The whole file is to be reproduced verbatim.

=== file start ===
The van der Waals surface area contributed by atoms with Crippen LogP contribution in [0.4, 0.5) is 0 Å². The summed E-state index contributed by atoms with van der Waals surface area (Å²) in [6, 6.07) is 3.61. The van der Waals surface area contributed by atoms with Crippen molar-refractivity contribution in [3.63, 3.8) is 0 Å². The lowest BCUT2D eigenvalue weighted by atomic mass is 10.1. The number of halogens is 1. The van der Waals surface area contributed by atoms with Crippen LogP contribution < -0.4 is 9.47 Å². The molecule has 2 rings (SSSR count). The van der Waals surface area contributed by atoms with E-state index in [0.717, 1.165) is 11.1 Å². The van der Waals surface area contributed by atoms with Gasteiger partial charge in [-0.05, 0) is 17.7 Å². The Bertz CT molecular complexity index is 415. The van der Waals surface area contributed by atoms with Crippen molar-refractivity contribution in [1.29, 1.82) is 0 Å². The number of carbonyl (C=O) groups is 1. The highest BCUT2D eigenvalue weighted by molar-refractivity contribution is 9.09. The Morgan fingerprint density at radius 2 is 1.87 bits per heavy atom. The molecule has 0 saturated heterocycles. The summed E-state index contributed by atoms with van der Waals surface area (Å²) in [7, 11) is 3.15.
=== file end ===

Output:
The van der Waals surface area contributed by atoms with Crippen LogP contribution in [0.4, 0.5) is 0 Å². The summed E-state index contributed by atoms with van der Waals surface area (Å²) in [6, 6.07) is 3.61. The van der Waals surface area contributed by atoms with Crippen molar-refractivity contribution in [3.63, 3.8) is 0 Å². The lowest BCUT2D eigenvalue weighted by atomic mass is 10.1. The number of halogens is 1. The van der Waals surface area contributed by atoms with Crippen LogP contribution < -0.4 is 9.47 Å². The molecule has 2 rings (SSSR count). The van der Waals surface area contributed by atoms with E-state index in [0.717, 1.165) is 11.1 Å². The van der Waals surface area contributed by atoms with Gasteiger partial charge in [-0.05, 0) is 17.7 Å². The Bertz CT molecular complexity index is 415. The van der Waals surface area contributed by atoms with Crippen molar-refractivity contribution in [1.29, 1.82) is 0 Å². The number of carbonyl (C=O) groups is 1. The highest BCUT2D eigenvalue weighted by molar-refractivity contribution is 9.09. The Morgan fingerprint density at radius 2 is 1.87 bits per heavy atom. The molecule has 0 saturated heterocycles. The summed E-state index contributed by atoms with van der Waals surface area (Å²) in [7, 11) is 3.15.